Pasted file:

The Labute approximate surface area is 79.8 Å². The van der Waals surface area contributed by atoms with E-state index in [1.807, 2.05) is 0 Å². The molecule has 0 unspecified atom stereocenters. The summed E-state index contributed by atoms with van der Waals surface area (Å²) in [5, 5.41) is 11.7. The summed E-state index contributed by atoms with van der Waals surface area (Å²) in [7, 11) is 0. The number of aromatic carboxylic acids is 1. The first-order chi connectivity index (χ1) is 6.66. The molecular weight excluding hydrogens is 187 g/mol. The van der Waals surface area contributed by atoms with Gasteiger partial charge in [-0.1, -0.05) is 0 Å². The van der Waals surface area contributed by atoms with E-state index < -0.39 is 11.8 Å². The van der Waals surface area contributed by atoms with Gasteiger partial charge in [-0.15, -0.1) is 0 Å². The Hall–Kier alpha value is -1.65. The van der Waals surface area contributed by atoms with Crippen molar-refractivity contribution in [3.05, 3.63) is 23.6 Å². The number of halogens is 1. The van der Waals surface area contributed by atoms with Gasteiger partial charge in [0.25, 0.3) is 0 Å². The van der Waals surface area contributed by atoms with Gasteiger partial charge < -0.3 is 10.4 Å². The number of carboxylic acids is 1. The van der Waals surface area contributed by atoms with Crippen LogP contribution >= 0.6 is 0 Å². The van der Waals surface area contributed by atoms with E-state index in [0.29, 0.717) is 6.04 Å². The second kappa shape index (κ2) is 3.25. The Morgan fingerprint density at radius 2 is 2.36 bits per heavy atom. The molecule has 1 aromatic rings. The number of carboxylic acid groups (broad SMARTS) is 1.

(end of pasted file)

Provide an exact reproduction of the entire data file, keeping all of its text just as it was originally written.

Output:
The Labute approximate surface area is 79.8 Å². The van der Waals surface area contributed by atoms with E-state index in [1.807, 2.05) is 0 Å². The molecule has 0 unspecified atom stereocenters. The summed E-state index contributed by atoms with van der Waals surface area (Å²) in [5, 5.41) is 11.7. The summed E-state index contributed by atoms with van der Waals surface area (Å²) in [7, 11) is 0. The number of aromatic carboxylic acids is 1. The first-order chi connectivity index (χ1) is 6.66. The molecular weight excluding hydrogens is 187 g/mol. The van der Waals surface area contributed by atoms with Gasteiger partial charge in [-0.1, -0.05) is 0 Å². The van der Waals surface area contributed by atoms with E-state index < -0.39 is 11.8 Å². The van der Waals surface area contributed by atoms with Gasteiger partial charge in [-0.15, -0.1) is 0 Å². The Hall–Kier alpha value is -1.65. The van der Waals surface area contributed by atoms with Crippen molar-refractivity contribution in [3.05, 3.63) is 23.6 Å². The number of halogens is 1. The van der Waals surface area contributed by atoms with Gasteiger partial charge in [0.25, 0.3) is 0 Å². The van der Waals surface area contributed by atoms with Gasteiger partial charge < -0.3 is 10.4 Å². The number of carboxylic acids is 1. The van der Waals surface area contributed by atoms with Crippen LogP contribution >= 0.6 is 0 Å². The van der Waals surface area contributed by atoms with E-state index in [0.29, 0.717) is 6.04 Å². The second kappa shape index (κ2) is 3.25. The Morgan fingerprint density at radius 2 is 2.36 bits per heavy atom. The molecule has 1 aromatic rings. The number of carboxylic acid groups (broad SMARTS) is 1.